Before my blood ran Michigan maize and blue, I would not be surprised if it were apple cider for 4 months out of the year. Beginning every Labor Day weekend and lasting through Thanksgiving, my neighborhood mill has churned out the best cider one could hope for—pure, unadulterated, unpasteurized, unfiltered, fresh, and preservative-free.
As far back as the photo albums go, there are pictures of my brothers and me sitting on a stoop at the Franklin Cider Mill drinking cider. Each time the fall albums come out, we remember our annual treks to be the year’s first customers every year and of the apple press and fresh cinnamon spice doughnuts, beckoning us to head over for just one more… or maybe it is the tashlikh ceremony that we used to hold during the 10-days where our parents reward us with delicious and fresh doughnuts when we cast our stale-bread sins into the river.
Autumn is my favorite season. Growing up in Metropolitan Detroit surrounded by all manner of deciduous trees, I am always amazed with the burst of color every year. And with the blazing canopy comes all manner of great fall fruits, holidays, and a crisp in the air. Not to mention that my community allows its residents to burn their leaves…I am always on sensory overdrive during this season.
One of the most difficult times in my life was my first fall away from home. I was in Israel for nine months on a gap-year program and was seriously homesick for my fall colors, cranberries, and most importantly, apple cider. It was rough.
The apple crop in Israel does not compare to that of Michigan, or many places in North America. So when I returned to the States and began school—away from my beloved cider mill—I realized I had to come to terms with my limited cider access.
While I live in Ann Arbor, which is known as “Tree City” and is encircled by cider mills and apple orchards, I still face the fact that these are not my cider mill. Sure, the stuff they sell at the Farmer’s Market is not bad. And the doughnuts can be quite enjoyable, but it still pales to the flavors of my youth.
Which is why I had to come up with something that would allow me to enjoy the flavor of Franklin Cider all season (and spoiler alert: all year too!). I don’t know exactly how I decided upon it—maybe I forgot about a pot of hot cider or maybe I was hoping for a cider glaze for some sweets—but at some point in the fall of 2009, l made my first batch of apple cider syrup.
This is my favorite (sweet) condiment. Not only can I use it on anything, but also, every time I use it, I get a sweet pang of nostalgia—of the fall harvest, of cider mill trips with my family, and of great meals gone by.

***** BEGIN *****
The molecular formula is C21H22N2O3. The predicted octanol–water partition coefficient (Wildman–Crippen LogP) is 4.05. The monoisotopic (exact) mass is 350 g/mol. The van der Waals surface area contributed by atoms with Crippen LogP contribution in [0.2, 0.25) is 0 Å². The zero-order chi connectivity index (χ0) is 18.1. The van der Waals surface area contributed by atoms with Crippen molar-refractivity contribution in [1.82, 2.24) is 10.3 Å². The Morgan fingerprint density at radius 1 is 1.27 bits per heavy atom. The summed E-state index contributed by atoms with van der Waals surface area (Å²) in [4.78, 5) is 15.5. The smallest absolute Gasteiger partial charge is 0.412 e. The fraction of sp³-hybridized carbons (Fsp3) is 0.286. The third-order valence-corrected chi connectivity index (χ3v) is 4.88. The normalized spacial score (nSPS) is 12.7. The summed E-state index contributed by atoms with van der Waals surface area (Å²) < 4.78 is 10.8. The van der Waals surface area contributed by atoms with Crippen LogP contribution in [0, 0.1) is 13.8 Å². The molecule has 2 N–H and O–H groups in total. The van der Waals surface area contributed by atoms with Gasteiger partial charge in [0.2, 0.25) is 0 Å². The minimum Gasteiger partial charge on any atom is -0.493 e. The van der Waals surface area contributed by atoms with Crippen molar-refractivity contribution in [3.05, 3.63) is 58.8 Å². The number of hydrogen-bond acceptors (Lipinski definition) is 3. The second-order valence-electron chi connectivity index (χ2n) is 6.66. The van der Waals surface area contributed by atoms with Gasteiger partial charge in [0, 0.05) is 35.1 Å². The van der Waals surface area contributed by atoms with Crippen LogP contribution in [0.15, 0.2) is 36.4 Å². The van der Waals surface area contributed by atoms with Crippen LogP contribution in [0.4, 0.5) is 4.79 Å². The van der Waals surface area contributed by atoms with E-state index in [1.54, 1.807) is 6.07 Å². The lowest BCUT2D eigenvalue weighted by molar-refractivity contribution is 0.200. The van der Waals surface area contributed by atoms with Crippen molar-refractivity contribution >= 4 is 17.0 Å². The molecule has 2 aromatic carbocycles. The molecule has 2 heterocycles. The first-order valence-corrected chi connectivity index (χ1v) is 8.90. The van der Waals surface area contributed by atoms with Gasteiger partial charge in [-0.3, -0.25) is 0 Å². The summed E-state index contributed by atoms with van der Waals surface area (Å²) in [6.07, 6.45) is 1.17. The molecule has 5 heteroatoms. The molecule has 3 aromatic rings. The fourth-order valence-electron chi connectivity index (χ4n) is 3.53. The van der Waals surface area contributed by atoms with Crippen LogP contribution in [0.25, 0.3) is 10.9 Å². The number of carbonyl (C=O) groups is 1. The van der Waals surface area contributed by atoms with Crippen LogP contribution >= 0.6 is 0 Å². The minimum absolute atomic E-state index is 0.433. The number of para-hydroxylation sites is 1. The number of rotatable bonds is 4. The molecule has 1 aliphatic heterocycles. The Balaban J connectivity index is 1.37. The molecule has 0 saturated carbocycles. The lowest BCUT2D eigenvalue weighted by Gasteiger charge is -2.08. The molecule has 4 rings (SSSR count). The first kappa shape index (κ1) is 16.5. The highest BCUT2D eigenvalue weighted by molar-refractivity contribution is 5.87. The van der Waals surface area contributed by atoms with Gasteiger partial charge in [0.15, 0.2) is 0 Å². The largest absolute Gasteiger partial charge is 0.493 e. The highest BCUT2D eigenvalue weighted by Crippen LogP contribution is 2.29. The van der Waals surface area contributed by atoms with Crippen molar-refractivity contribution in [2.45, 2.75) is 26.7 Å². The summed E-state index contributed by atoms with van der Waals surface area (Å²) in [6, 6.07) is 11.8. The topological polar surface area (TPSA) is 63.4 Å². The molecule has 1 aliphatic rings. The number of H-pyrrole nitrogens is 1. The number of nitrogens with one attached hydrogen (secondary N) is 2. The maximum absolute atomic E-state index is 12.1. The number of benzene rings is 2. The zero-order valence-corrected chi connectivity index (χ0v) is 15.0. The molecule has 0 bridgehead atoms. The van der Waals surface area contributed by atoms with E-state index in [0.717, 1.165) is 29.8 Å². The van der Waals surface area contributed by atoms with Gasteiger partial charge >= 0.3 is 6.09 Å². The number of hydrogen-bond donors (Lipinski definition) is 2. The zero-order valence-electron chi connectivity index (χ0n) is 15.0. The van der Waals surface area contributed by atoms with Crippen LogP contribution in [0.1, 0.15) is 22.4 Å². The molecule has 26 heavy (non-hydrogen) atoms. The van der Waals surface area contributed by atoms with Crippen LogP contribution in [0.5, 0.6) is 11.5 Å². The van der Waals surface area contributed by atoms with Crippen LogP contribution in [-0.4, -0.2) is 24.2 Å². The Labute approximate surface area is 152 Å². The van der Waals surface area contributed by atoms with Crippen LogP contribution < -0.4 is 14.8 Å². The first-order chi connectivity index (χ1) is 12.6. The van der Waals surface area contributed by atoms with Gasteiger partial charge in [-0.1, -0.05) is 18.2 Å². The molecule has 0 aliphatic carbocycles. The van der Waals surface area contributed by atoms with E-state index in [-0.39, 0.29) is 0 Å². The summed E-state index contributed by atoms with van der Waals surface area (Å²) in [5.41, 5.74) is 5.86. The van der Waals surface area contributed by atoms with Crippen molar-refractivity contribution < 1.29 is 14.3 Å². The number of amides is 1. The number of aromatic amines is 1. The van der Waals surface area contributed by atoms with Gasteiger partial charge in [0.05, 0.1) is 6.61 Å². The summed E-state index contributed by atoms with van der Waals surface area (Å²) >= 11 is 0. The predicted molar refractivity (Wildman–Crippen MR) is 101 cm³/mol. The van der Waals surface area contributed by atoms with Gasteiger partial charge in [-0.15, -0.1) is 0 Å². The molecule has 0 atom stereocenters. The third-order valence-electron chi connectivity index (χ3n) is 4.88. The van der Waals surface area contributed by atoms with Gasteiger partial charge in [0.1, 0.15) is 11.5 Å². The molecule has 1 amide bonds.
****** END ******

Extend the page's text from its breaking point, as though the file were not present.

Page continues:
This week begins Rosh Hashanah and the month of Tishrei, a time when Jews come together as family and community to wish each other “a sweet new year” of blessings. Traditionally, we celebrate with apples and honey, a combination of the first fruits of this New Year and a touch of additional sweetness to start our year off in good spirits. Many of us then keep this tradition alive for the next four weeks as we continue to bless our challah with honey—not the standard salt—as further inducement for this sweet and good year.
But before you reach for your jar of honey, I recommend going on a trip to a cider mill. Most mills and orchards are open on Labor Day and happily dispensing the first fruit (and ciders) of the season. And if you don’t have a cider mill nearby, try the farmer’s market, or a produce stand, they will be happy to help you find heaven.
Below is a recipe for cider syrup that I have been using for the past three years. It is incredibly easy to make, and even easier to use. Use it instead of honey for dipping, instead of maple syrup in any recipe, or as a sweet contrast to a strong spice—you can’t go wrong.
May you have a sweet and happy new year filled with boundless joy, bushels of laughter, and a bounty of apples.
Apple Cider Syrup
1 gallon of apple cider
Pour the gallon of cider into a pot and set over medium heat until it just begins to boil. Boil until the syrup is reduced to 2 cups, or 80% of original volume. Remove from heat and store in a clean container (glass is best).
Cider syrup can stay for over a year when stored in an airtight container in a refrigerator…but it’s so good that it probably won’t last past winter.
If you want to flavor your syrup with some lemon rind or a cinnamon stick, it will probably be quite good. I’m too far in love with the regular syrup to mess around with it.
Note: a gallon of cider should leave you with about 2 cups of syrup. So however much you are starting with, expect it to reduce by about 80%.
Avery Robinson, a graduate student at the University of Michigan, is currently researching Jewish American culinary history. He is currently curating an exhibit “American Foodways” the Jewish Contribution,” that will be in UofM’s Hatcher Graduate Library from August 30 - December 8.